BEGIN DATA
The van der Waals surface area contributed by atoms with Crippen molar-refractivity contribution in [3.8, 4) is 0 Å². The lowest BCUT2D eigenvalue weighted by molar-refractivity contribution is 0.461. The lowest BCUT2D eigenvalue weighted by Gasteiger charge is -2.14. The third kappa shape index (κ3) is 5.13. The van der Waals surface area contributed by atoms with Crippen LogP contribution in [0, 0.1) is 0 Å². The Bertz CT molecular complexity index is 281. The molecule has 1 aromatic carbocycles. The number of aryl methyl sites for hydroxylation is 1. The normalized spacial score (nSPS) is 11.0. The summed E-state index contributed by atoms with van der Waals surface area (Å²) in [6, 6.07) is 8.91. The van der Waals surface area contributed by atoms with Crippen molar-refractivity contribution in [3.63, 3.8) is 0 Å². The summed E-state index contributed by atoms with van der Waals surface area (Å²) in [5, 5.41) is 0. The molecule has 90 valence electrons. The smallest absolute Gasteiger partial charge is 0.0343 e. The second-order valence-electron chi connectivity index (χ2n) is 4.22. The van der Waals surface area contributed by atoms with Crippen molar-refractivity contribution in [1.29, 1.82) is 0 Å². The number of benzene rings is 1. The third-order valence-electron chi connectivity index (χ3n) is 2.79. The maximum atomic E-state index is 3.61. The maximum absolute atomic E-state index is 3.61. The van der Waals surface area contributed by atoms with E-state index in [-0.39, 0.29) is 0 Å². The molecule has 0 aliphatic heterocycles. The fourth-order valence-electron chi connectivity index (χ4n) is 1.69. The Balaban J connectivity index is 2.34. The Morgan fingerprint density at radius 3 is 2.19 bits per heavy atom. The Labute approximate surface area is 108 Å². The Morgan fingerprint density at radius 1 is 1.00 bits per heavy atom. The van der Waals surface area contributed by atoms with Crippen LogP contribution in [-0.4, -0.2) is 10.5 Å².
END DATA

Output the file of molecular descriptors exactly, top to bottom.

The van der Waals surface area contributed by atoms with Crippen molar-refractivity contribution in [3.8, 4) is 0 Å². The lowest BCUT2D eigenvalue weighted by molar-refractivity contribution is 0.461. The lowest BCUT2D eigenvalue weighted by Gasteiger charge is -2.14. The third kappa shape index (κ3) is 5.13. The van der Waals surface area contributed by atoms with Crippen LogP contribution in [0, 0.1) is 0 Å². The Bertz CT molecular complexity index is 281. The molecule has 1 aromatic carbocycles. The number of aryl methyl sites for hydroxylation is 1. The normalized spacial score (nSPS) is 11.0. The summed E-state index contributed by atoms with van der Waals surface area (Å²) in [6, 6.07) is 8.91. The van der Waals surface area contributed by atoms with Crippen molar-refractivity contribution in [3.63, 3.8) is 0 Å². The summed E-state index contributed by atoms with van der Waals surface area (Å²) in [5, 5.41) is 0. The molecule has 90 valence electrons. The smallest absolute Gasteiger partial charge is 0.0343 e. The second-order valence-electron chi connectivity index (χ2n) is 4.22. The van der Waals surface area contributed by atoms with Crippen molar-refractivity contribution in [1.29, 1.82) is 0 Å². The number of benzene rings is 1. The third-order valence-electron chi connectivity index (χ3n) is 2.79. The maximum atomic E-state index is 3.61. The maximum absolute atomic E-state index is 3.61. The van der Waals surface area contributed by atoms with E-state index in [-0.39, 0.29) is 0 Å². The molecule has 0 aliphatic heterocycles. The fourth-order valence-electron chi connectivity index (χ4n) is 1.69. The Balaban J connectivity index is 2.34. The Morgan fingerprint density at radius 3 is 2.19 bits per heavy atom. The Labute approximate surface area is 108 Å². The Morgan fingerprint density at radius 1 is 1.00 bits per heavy atom. The van der Waals surface area contributed by atoms with Crippen LogP contribution in [-0.4, -0.2) is 10.5 Å².